For more information on Paterson's Cures, the Department of Primary Industries WeedWise has more information.

Paterson's curse reproduces by seed. It is commonly spread via contaminated hay and grain, livestock droppings and machinery.

Paterson’s curse is considered a weed because:

  • It reduces pasture productivity and is toxic to livestock.
  • It can degrade the natural environment, compromising habitat values by crowding out and suppressing native vegetation.
  • Hay and grain infested with it fetch lower prices.
  • It affects human health. Some people are allergic to the pollen and the rough hairy texture of the leaves and stems causes skin irritation in people having close contact with the plant.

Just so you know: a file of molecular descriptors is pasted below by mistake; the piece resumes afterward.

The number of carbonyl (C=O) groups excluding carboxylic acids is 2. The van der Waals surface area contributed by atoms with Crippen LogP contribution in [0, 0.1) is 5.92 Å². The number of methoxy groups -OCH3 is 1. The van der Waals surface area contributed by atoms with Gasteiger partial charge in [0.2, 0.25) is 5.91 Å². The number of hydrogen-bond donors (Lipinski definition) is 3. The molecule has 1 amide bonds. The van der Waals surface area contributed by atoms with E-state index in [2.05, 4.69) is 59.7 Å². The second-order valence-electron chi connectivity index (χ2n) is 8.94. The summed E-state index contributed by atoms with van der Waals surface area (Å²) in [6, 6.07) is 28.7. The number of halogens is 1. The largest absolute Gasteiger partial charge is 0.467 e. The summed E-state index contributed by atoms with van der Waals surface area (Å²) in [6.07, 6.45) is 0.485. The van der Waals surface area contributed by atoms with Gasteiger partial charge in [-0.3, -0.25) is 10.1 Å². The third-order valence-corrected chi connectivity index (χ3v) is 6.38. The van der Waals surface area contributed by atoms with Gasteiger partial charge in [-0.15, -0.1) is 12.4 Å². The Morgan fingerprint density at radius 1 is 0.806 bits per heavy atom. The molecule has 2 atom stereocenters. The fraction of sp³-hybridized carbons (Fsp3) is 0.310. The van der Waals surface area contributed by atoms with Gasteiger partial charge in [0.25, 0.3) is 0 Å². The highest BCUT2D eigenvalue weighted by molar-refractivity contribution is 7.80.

Preventing Paterson’s curse from spreading to uninfested areas should be given a high priority. Once it becomes established in an area it is extremely difficult to eradicate. Paterson’s curse spreads only through the movement of seeds; therefore methods which prevent seed moving to uninfested areas should be employed. It is a prolific seeder that can produce more than 5000 seeds per plant per year.

Residents can employ the use of a registered herbicide in order to control this weed, such as; Picloram 100 g/L + Triclopyr 300 g/L + Aminopyralid 8 g/L eg Grazon Extra® and Dicamba 500 g/L eg Kamba® 500. Always refer to the label prior to use.

Port Stephens Council weeds officer will assist with identification, control information and removal of this weed.

Prickly Pear

(Opuntia species)

There are a variety of differing Prickly Pear species, however, the focus in Port Stephens is on the Opuntia species. A member of the cacti group, the Opuntia species of Prickly Pear has been declared a Weed of National Significance with species found throughout most Australian states and territories and there is potential for further spread. The cost of control often exceeds the value of the land where the infestation is present.